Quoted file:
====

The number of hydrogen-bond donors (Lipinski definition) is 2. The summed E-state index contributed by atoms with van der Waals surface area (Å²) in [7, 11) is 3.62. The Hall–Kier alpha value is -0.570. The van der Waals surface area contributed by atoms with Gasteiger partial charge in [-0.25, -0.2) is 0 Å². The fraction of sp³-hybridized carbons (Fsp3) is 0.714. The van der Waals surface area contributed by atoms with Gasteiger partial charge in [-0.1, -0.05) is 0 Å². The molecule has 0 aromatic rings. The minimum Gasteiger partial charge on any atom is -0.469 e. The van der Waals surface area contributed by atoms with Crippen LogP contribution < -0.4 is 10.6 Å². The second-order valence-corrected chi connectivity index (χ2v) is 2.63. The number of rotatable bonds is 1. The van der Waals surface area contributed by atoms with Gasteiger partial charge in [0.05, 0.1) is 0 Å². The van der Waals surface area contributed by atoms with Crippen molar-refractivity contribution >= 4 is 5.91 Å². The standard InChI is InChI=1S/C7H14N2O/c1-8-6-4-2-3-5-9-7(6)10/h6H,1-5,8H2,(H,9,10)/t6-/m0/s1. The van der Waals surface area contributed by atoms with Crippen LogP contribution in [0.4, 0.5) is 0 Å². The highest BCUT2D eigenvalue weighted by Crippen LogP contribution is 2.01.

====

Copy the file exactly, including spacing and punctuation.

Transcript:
The number of hydrogen-bond donors (Lipinski definition) is 2. The summed E-state index contributed by atoms with van der Waals surface area (Å²) in [7, 11) is 3.62. The Hall–Kier alpha value is -0.570. The van der Waals surface area contributed by atoms with Gasteiger partial charge in [-0.25, -0.2) is 0 Å². The fraction of sp³-hybridized carbons (Fsp3) is 0.714. The van der Waals surface area contributed by atoms with Gasteiger partial charge in [-0.1, -0.05) is 0 Å². The molecule has 0 aromatic rings. The minimum Gasteiger partial charge on any atom is -0.469 e. The van der Waals surface area contributed by atoms with Crippen LogP contribution < -0.4 is 10.6 Å². The second-order valence-corrected chi connectivity index (χ2v) is 2.63. The number of rotatable bonds is 1. The van der Waals surface area contributed by atoms with Gasteiger partial charge in [0.05, 0.1) is 0 Å². The van der Waals surface area contributed by atoms with Crippen molar-refractivity contribution >= 4 is 5.91 Å². The standard InChI is InChI=1S/C7H14N2O/c1-8-6-4-2-3-5-9-7(6)10/h6H,1-5,8H2,(H,9,10)/t6-/m0/s1. The van der Waals surface area contributed by atoms with Crippen LogP contribution in [0.4, 0.5) is 0 Å². The highest BCUT2D eigenvalue weighted by Crippen LogP contribution is 2.01.